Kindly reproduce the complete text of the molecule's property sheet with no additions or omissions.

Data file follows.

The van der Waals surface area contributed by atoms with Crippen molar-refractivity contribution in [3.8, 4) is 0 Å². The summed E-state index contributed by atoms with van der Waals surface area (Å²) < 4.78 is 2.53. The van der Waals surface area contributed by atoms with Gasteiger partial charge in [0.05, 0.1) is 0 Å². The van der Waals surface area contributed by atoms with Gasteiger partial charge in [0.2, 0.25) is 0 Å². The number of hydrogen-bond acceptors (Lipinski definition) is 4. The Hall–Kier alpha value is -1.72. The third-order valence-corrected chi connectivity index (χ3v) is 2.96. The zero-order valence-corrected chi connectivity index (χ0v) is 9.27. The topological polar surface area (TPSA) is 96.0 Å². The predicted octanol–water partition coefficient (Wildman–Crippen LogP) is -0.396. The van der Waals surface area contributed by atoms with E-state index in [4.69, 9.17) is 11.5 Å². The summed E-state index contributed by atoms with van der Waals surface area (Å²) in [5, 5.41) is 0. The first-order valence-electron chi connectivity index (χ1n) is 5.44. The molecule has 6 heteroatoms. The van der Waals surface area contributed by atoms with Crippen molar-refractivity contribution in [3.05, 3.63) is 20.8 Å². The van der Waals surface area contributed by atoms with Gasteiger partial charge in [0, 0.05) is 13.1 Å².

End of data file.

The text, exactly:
The van der Waals surface area contributed by atoms with Crippen molar-refractivity contribution in [3.8, 4) is 0 Å². The summed E-state index contributed by atoms with van der Waals surface area (Å²) < 4.78 is 2.53. The van der Waals surface area contributed by atoms with Gasteiger partial charge in [0.05, 0.1) is 0 Å². The van der Waals surface area contributed by atoms with Gasteiger partial charge in [0.2, 0.25) is 0 Å². The number of hydrogen-bond acceptors (Lipinski definition) is 4. The Hall–Kier alpha value is -1.72. The third-order valence-corrected chi connectivity index (χ3v) is 2.96. The zero-order valence-corrected chi connectivity index (χ0v) is 9.27. The topological polar surface area (TPSA) is 96.0 Å². The predicted octanol–water partition coefficient (Wildman–Crippen LogP) is -0.396. The van der Waals surface area contributed by atoms with E-state index in [4.69, 9.17) is 11.5 Å². The summed E-state index contributed by atoms with van der Waals surface area (Å²) in [5, 5.41) is 0. The first-order valence-electron chi connectivity index (χ1n) is 5.44. The molecule has 6 heteroatoms. The van der Waals surface area contributed by atoms with Crippen molar-refractivity contribution in [3.05, 3.63) is 20.8 Å². The van der Waals surface area contributed by atoms with Gasteiger partial charge in [0, 0.05) is 13.1 Å².